“Savage Shorthand” is an example of what unpretentious, passionate criticism is able to accomplish. There are no lessons in it, no ultimate messages about the value of literature. Charyn simply lets his pen loose. He talks about Maxim Gorky, Babel’s mentor in the Soviet landscape. He discusses Tolstoy, Osip and Nadezhda Mandelstam, Ilya Ehrenburg, filmmaker Sergei Eisenstein and Yiddish stage-actor Solomon Mikhoels. But he also sprinkles his pages with disparate yet candid references to “Huckleberry Finn,” the photographs of Diane Arbus and André Malraux’s politics, as well as with substantive comments on Trilling and Ozick, of course. (She appears to be the bee in his bonnet.) If Charyn’s pyrotechnics call attention to themselves, it is because he recognizes that the only way to delve into a sophisticated world of fiction is with clear convictions. All in all, his volume is superb.

Ilan Stavans is Lewis-Sebring professor in Latin American and Latino culture and Five College-40th anniversary professor at Amherst College. His book, “The Disappearance: A Novella and Stories,” will be released in August by Northwestern University Press. The novella, “Morirse está en hebreo,” is the source of a Mexican feature movie to be released at the same time.






Find us on Facebook!
  • Is Twitter Israel's new worst enemy?
  • More than 50 former Israeli soldiers have refused to serve in the current ground operation in #Gaza.
  • "My wife and I are both half-Jewish. Both of us very much felt and feel American first and Jewish second. We are currently debating whether we should send our daughter to a Jewish pre-K and kindergarten program or to a public one. Pros? Give her a Jewish community and identity that she could build on throughout her life. Cons? Costs a lot of money; She will enter school with the idea that being Jewish makes her different somehow instead of something that you do after or in addition to regular school. Maybe a Shabbat sing-along would be enough?"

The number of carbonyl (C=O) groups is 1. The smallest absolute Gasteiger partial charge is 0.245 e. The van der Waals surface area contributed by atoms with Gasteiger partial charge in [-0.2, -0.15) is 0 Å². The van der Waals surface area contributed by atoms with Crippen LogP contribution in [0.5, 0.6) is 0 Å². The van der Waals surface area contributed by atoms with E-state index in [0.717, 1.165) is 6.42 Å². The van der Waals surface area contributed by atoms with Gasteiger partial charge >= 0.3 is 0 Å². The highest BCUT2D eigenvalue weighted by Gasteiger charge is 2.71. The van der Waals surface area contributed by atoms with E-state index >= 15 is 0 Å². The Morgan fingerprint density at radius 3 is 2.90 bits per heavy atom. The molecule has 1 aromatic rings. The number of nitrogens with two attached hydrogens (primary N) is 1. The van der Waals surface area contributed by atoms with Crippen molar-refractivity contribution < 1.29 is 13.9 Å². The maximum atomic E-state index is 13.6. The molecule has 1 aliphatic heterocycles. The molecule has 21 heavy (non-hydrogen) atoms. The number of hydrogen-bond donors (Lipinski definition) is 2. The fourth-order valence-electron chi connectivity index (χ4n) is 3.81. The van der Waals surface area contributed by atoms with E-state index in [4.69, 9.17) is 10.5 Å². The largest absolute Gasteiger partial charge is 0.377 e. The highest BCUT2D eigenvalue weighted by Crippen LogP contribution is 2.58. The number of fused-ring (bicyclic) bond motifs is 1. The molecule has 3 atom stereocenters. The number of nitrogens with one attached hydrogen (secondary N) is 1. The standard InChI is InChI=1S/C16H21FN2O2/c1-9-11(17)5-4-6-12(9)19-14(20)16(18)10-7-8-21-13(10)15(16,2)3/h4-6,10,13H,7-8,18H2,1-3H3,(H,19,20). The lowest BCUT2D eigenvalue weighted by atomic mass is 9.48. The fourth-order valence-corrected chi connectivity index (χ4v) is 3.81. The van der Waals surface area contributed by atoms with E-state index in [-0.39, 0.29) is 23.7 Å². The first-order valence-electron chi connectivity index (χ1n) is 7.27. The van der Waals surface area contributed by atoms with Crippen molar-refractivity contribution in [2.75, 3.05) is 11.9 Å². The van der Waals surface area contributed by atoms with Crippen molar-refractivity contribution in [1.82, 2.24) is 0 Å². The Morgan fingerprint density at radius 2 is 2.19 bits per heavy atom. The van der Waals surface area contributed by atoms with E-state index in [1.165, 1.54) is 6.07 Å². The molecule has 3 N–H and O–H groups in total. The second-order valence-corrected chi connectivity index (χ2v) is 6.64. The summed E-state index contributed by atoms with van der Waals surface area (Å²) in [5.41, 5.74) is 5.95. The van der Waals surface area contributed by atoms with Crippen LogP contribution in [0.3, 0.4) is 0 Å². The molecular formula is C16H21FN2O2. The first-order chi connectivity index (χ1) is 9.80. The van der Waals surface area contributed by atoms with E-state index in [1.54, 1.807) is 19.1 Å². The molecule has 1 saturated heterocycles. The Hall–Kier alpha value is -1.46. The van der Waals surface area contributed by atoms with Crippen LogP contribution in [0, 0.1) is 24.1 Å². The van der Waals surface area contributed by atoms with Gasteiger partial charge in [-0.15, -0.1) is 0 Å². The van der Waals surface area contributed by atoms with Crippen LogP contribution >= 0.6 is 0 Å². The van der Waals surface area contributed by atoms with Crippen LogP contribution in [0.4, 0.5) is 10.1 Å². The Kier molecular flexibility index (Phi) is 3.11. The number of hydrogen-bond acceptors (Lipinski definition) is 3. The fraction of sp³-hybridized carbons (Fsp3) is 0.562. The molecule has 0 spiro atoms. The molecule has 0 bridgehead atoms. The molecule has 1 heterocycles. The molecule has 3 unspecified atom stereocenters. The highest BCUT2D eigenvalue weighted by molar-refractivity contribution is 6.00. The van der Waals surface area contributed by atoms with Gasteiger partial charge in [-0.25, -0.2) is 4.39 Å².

• Undeterred by the conflict, 24 Jews participated in the first ever Jewish National Fund— JDate singles trip to Israel. Translation: Jews age 30 to 45 travelled to Israel to get it on in the sun, with a side of hummus.
  • "It pains and shocks me to say this, but here goes: My father was right all along. He always told me, as I spouted liberal talking points at the Shabbos table and challenged his hawkish views on Israel and the Palestinians to his unending chagrin, that I would one day change my tune." Have you had a similar experience?
  • "'What’s this, mommy?' she asked, while pulling at the purple sleeve to unwrap this mysterious little gift mom keeps hidden in the inside pocket of her bag. Oh boy, how do I answer?"
  • "I fear that we are witnessing the end of politics in the Israeli-Palestinian conflict. I see no possibility for resolution right now. I look into the future and see only a void." What do you think?
  • Not a gazillionaire? Take the "poor door."
  • "We will do what we must to protect our people. We have that right. We are not less deserving of life and quiet than anyone else. No more apologies."
  • "Woody Allen should have quit while he was ahead." Ezra Glinter's review of "Magic in the Moonlight": http://jd.fo/f4Q1Q
  • Jon Stewart responds to his critics: “Look, obviously there are many strong opinions on this. But just merely mentioning Israel or questioning in any way the effectiveness or humanity of Israel’s policies is not the same thing as being pro-Hamas.”
  • "My bat mitzvah party took place in our living room. There were only a few Jewish kids there, and only one from my Sunday school class. She sat in the corner, wearing the right clothes, asking her mom when they could go." The latest in our Promised Lands series — what state should we visit next?
  • Former Israeli National Security Advisor Yaakov Amidror: “A cease-fire will mean that anytime Hamas wants to fight it can. Occupation of Gaza will bring longer-term quiet, but the price will be very high.” What do you think?
  • Should couples sign a pre-pregnancy contract, outlining how caring for the infant will be equally divided between the two parties involved? Just think of it as a ketubah for expectant parents:
  • Many #Israelis can't make it to bomb shelters in time. One of them is Amos Oz.
  • from-cache

Would you like to receive updates about new stories?




















We will not share your e-mail address or other personal information.

Already subscribed? Manage your subscription.